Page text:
Until a tiny sail named Titanic came into view, All About Eve was the mothership of the Academy Awards. The 1950 film grabbed 14 nominations and won six of them, truly making it one of the first powerhouses to ever take down the awards ceremony (Titanic tied it in noms, and beat it in wins, 11, which is a number also claimed by Ben-Hur). But hey, not too shabby for 1950, yeah? Oh, and Eve still stands as the only film to garner four female acting nominations. Well done, ladies!
All About Eve stands as another one of these classics that really wasn’t on my radar and that is cray! It’s an excellent behind-the-scenes glance at the Entertainment/Theater industries, which most casual viewers had probably never thought of at the time. It’s a tale of actors vying for the spotlight and competing with each other, and even back in the 50’s, that shit could get cutthroat.
Bette Davis plays Margo Channing, a slightly aging, yet still crazy famous Broadway star of a popular play called Aged in Wood. Channing is beautiful; bitchy, yet revered. Basically, she’s the 1950’s version of “the shit.” After the show one evening, Channing’s friend Karen (Celeste Holm) introduces her to diehard fan Eve Harrington (Anne Baxter), who quickly and quietly makes her way up the ranks of Channing’s entourage thanks to her calm demeanor and heart-tugging sob story. Yada, yada, yada….Eve becomes a force to be reckoned with, manipulating Channing’s relationships, contesting for roles, lying to those around her, and generally taking the face of your every day Regina George.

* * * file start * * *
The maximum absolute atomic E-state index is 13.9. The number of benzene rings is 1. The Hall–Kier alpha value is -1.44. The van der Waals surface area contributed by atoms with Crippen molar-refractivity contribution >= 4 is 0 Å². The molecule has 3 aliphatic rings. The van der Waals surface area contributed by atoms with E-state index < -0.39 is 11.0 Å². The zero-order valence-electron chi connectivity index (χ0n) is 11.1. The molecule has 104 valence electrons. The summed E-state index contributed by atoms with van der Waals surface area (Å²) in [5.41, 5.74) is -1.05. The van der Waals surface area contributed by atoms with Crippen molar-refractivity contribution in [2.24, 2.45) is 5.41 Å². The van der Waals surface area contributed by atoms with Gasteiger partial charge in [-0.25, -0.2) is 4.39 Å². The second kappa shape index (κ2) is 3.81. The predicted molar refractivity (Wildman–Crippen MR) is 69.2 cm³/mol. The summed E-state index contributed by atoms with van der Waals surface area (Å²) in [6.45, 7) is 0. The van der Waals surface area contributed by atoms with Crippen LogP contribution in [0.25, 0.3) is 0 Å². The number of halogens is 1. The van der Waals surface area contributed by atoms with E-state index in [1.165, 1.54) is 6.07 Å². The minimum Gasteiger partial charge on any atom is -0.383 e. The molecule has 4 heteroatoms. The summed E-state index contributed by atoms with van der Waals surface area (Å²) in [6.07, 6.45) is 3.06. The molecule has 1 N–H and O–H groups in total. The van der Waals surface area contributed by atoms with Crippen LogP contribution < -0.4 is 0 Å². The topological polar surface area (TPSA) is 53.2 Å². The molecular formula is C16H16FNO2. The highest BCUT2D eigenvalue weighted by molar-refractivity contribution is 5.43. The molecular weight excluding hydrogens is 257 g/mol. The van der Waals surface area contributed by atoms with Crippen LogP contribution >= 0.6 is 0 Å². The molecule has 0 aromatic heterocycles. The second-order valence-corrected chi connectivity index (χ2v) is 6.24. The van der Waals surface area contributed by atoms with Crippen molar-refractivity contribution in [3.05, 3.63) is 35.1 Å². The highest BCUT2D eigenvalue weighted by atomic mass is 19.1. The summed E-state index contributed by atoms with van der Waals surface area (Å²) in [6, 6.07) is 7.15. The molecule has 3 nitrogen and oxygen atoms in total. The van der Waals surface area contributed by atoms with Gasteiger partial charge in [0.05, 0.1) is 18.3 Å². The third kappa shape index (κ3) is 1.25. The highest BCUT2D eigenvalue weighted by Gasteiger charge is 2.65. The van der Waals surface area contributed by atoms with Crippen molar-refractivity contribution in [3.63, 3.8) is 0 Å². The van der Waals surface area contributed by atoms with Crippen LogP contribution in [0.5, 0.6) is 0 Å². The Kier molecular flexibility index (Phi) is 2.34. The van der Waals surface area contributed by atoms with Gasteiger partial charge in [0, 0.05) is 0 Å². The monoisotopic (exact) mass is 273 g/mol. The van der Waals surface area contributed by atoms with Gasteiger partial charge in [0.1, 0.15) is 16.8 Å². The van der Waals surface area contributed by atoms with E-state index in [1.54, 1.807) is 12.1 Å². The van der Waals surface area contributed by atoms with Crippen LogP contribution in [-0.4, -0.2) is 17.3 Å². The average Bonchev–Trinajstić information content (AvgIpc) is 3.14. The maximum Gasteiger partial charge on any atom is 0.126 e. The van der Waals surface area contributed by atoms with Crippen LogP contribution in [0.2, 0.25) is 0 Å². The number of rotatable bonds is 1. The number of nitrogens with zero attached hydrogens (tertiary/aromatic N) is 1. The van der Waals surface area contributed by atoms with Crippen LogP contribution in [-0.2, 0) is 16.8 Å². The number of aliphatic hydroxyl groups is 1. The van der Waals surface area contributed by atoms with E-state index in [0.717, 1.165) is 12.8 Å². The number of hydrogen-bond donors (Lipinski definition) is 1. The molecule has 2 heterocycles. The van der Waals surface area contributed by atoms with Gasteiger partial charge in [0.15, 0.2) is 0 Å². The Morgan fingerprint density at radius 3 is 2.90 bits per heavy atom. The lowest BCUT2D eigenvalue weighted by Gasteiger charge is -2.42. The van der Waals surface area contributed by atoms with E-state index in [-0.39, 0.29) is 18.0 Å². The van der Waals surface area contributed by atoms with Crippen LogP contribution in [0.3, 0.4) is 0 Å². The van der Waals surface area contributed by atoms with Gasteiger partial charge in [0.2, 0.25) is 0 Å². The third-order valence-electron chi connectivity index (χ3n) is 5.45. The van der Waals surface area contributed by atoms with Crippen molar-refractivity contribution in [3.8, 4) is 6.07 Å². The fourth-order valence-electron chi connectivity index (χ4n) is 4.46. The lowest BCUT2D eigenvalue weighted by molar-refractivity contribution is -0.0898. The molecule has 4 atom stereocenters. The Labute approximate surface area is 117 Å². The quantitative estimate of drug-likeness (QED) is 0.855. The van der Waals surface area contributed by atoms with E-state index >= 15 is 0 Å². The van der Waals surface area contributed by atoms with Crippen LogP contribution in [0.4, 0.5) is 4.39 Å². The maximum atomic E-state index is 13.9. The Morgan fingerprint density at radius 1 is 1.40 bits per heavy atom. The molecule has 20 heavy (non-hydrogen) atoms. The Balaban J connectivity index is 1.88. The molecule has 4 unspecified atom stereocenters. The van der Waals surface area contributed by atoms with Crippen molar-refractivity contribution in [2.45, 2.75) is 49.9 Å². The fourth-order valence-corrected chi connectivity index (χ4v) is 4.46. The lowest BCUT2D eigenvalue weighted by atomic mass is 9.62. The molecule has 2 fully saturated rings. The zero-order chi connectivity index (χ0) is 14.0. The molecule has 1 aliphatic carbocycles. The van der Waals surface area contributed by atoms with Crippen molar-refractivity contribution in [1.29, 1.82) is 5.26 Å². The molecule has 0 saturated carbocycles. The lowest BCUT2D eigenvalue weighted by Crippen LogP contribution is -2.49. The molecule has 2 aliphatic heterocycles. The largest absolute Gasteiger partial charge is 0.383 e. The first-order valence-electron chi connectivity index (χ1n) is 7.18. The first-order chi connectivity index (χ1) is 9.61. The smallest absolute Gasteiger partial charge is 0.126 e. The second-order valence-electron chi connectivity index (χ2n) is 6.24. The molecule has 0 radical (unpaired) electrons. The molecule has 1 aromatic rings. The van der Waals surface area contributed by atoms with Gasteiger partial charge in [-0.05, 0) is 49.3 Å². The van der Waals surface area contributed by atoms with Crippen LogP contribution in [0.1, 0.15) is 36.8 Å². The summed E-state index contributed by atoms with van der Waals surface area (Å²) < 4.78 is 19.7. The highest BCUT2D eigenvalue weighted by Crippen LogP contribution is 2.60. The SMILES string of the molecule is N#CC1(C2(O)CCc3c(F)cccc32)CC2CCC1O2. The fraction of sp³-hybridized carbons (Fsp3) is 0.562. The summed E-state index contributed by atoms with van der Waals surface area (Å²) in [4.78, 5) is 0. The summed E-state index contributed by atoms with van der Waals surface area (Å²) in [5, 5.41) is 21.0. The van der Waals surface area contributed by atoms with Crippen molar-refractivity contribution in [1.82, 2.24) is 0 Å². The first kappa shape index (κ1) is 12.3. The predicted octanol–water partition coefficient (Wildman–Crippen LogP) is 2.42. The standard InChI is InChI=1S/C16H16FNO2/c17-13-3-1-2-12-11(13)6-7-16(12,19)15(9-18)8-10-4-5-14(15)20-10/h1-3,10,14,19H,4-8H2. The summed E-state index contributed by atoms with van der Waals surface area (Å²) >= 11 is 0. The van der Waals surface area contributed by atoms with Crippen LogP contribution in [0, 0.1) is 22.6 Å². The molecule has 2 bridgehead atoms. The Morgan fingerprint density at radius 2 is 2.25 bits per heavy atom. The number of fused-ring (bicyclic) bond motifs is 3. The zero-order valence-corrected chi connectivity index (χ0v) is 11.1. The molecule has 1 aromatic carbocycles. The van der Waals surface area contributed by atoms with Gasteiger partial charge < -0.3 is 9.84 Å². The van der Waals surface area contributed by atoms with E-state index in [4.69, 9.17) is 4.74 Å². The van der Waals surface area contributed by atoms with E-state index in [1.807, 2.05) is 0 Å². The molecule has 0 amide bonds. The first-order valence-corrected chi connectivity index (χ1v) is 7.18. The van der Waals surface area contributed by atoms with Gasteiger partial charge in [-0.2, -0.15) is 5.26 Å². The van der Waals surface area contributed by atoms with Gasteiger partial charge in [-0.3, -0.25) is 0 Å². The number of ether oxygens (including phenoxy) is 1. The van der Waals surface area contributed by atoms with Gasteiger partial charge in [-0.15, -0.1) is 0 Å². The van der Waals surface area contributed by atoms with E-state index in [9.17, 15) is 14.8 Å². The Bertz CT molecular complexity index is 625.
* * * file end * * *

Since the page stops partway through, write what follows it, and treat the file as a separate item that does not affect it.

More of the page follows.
There’s really nothing in this movie that isn’t absolutely stellar. The plot works, the story is well-paced and the acting is simply phenomenal. The performances given by Davis and Baxter are seriously some of the best I’ve ever seen. They’re both shrewd and cunning in their own distinct ways, electrifying the screen and dominating the film. Research any “Greatest Films of All Time” list and you’ll surely see Davis’s face or an Eve movie poster of some sort, because dammit, this one is simply worth it. For anyone appreciative of Broadway or fine performances, this is one that can’t be missed. Bonus points for the Celeste Holm casting, too (Gentleman’s Agreement).
Fun-fact: A young and then-unknown Marilyn Monroe can be found playing Miss Casswell in the party scene at Channing’s apartment. (How do you make an already great film that much better? Add Marilyn. Always add Marilyn.)
My quest is still rolling along smoothly. I’d call my pace moderate, but I’d label my dedication as extreme. I’ve been delaying an actual countdown because quite frankly, I’m terrified to find out how many films I have left. I’m just going to continue this smooth and steady pace until I baby-step my way closer and closer to my end goal: Watching every single Best Picture winner in the history of the Academy Awards. It’ll happen. Some day. Eventually.
To sum: if you’re riding high on a movie quest of your own, or if you’re simply looking to consume some old school cinema, add All About Eve to your Netflix queue ASAP and bump it to the top. It’s classy, classic and one hell of a 50’s film that is truly near perfection.